Manufacturing

Production of Rimac C_Two all-electric hypercar begins, deliveries start in 2021

The Rimac C_Two is headed into full production early next year.

Photo courtesy of Rimac Automobili

The ramp up to full-scale production of the Rimac C_Two all-electric hypercar has begun. Rimac Automobili is expecting to build 6 models at their facility in Veliko Trgovišće, Croatia in the coming weeks. Full-scale production is expected to begin in 2021.

Rimac engineers have already produced 12 C-Two models on the line as part of the experimental, crash testing, and validation process. The six additional cars are basically production spec with the fit and finish, driveability, and reliability that is nearly production-ready.

The pre-series cars will be used for the final tweaks before full-scale production begins, dedicated to homologation tests, durability tests, trim experimentation, NVH tweaking, and global product evaluation. Rimac says that minor modifications are still possible as final production inputs and durability and reliability testing wrap up.

Rimac C_Two production

Photo courtesy of Rimac Automobili

This type of process is typical of any new model coming off the line. It takes several tries to get machine calibration, the materials mix, and assembly perfected.

The assembly of each C-Two pre-series car takes around eight weeks. This is half of the time it took to complete the production process of the initial 12 models. That time was cut because the production line was created. The actual assembly of the cars takes five weeks, but the process starts three weeks earlier at the company, as a number of components and systems are produced in-house and delivered to the final assembly line.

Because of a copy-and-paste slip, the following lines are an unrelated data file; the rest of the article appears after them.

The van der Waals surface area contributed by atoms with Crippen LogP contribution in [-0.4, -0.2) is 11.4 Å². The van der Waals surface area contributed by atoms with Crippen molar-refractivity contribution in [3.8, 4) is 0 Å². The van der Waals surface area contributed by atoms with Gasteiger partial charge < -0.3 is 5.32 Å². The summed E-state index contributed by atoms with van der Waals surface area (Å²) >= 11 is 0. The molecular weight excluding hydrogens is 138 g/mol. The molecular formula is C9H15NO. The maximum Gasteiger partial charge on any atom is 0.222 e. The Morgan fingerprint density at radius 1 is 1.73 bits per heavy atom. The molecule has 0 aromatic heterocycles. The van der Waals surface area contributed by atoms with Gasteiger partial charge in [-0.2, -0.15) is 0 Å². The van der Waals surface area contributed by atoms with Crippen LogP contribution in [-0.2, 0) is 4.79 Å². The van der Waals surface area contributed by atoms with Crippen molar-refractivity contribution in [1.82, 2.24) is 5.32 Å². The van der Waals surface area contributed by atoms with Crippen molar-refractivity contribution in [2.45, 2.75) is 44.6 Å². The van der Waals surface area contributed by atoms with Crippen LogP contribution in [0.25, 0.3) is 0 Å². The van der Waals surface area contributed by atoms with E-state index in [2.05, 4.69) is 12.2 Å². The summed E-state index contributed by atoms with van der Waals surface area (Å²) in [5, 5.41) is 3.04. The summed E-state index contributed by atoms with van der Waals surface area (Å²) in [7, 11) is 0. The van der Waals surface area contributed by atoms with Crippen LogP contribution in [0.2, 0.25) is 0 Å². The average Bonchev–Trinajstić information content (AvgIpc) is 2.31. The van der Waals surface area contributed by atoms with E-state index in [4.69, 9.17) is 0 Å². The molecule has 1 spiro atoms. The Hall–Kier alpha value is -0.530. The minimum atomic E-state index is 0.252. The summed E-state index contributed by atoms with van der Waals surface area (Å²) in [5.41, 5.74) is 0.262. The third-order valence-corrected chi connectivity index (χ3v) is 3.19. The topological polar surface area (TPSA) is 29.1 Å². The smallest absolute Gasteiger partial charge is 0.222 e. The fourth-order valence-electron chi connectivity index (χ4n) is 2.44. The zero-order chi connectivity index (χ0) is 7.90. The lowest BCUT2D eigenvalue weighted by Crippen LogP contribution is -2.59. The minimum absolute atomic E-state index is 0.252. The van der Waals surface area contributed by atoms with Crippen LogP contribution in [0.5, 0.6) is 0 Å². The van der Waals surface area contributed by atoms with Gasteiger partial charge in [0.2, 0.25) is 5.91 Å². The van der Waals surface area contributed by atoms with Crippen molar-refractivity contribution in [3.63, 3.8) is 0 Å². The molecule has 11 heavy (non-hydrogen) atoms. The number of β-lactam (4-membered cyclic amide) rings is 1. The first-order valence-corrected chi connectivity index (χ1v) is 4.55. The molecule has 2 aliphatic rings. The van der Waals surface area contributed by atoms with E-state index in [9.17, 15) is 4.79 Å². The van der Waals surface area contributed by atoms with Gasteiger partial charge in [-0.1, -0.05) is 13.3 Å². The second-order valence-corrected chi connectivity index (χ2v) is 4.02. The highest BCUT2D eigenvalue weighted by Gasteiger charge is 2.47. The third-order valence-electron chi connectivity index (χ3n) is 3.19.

The new production line is divided into five main zones, beginning with bonding all brackets and fixing points onto the monocoque. Two people man each zone and build the car piece-by-piece, with the vehicles undergoing electronic checks, torque tightening, parts checks, and more before allowing the car to move on to the next production zone.

Before each vehicle is declared completed, each car's wheel alignment is tuned, all cameras and sensors are calibrated, and a monsoon test is performed to ensure the absence of any water leak. The paint is checked while panel gaps and flushes are measured for precision. Then, the pre-series cars head to the dyno where their powertrain and brakes are checked.

Road testing is next with engineers checking for wind and powertrain noise as well as any unacceptable squats and rattles.

"We're creating an entirely new type of performance vehicle with the C_Two. After thousands of virtual simulation hours, years of design and engineering, and many rough and ready prototypes, it's a very special feeling to see pre-series cars now making their way up our production line. This is the clearest sign yet that the C_Two is almost here, and we can't wait to deliver the cars to our customers in 2021 and to showcase it all over the world," said Mate Rimac, Founder and CEO, Rimac Automobili.

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The 2021 Nissan Rogue is made from recycled aluminum.

Photo courtesy of Nissan North America

While General Motors is busy readying its Spring Hill, Tennessee plant to run strictly on solar power, Nissan is making its Rogue out of recycled metals just down the street. The 2021 Nissan Rogue is the company's first global model built using a closed-loop recycling system for aluminum parts.

Using a closed-loop recycling system has several benefits. It saves 90 percent of the energy that would normally be used to create the parts that are now made of recycled parts. This type of system also helps reduce carbon dioxide emissions compared to the process of making products out of raw materials.

2021 Nissan Rogue The rear doors, which are stamped from aluminum alloy, open wide on the 2021 Rogue. Photo courtesy of Nissan North America